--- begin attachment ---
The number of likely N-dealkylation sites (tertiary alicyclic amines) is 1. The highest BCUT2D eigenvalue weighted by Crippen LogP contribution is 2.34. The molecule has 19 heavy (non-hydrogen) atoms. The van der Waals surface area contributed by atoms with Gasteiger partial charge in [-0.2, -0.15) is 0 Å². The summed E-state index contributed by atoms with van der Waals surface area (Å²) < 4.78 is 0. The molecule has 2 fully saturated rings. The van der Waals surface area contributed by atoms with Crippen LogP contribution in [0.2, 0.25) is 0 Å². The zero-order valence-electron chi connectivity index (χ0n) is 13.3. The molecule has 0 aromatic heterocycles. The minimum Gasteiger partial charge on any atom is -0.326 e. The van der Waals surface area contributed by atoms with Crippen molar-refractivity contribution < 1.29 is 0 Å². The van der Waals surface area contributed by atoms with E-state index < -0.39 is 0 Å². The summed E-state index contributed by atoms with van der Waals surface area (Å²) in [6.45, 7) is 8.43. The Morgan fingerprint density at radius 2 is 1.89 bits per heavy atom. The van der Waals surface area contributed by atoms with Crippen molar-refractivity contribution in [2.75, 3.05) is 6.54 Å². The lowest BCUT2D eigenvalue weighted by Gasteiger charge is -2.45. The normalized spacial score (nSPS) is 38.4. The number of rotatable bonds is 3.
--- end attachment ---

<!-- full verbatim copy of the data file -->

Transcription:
The number of likely N-dealkylation sites (tertiary alicyclic amines) is 1. The highest BCUT2D eigenvalue weighted by Crippen LogP contribution is 2.34. The molecule has 19 heavy (non-hydrogen) atoms. The van der Waals surface area contributed by atoms with Gasteiger partial charge in [-0.2, -0.15) is 0 Å². The summed E-state index contributed by atoms with van der Waals surface area (Å²) < 4.78 is 0. The molecule has 2 fully saturated rings. The van der Waals surface area contributed by atoms with Crippen LogP contribution in [0.2, 0.25) is 0 Å². The zero-order valence-electron chi connectivity index (χ0n) is 13.3. The molecule has 0 aromatic heterocycles. The minimum Gasteiger partial charge on any atom is -0.326 e. The van der Waals surface area contributed by atoms with Crippen molar-refractivity contribution < 1.29 is 0 Å². The van der Waals surface area contributed by atoms with E-state index < -0.39 is 0 Å². The summed E-state index contributed by atoms with van der Waals surface area (Å²) in [6.45, 7) is 8.43. The Morgan fingerprint density at radius 2 is 1.89 bits per heavy atom. The van der Waals surface area contributed by atoms with Crippen molar-refractivity contribution in [2.75, 3.05) is 6.54 Å². The lowest BCUT2D eigenvalue weighted by Gasteiger charge is -2.45. The normalized spacial score (nSPS) is 38.4. The number of rotatable bonds is 3.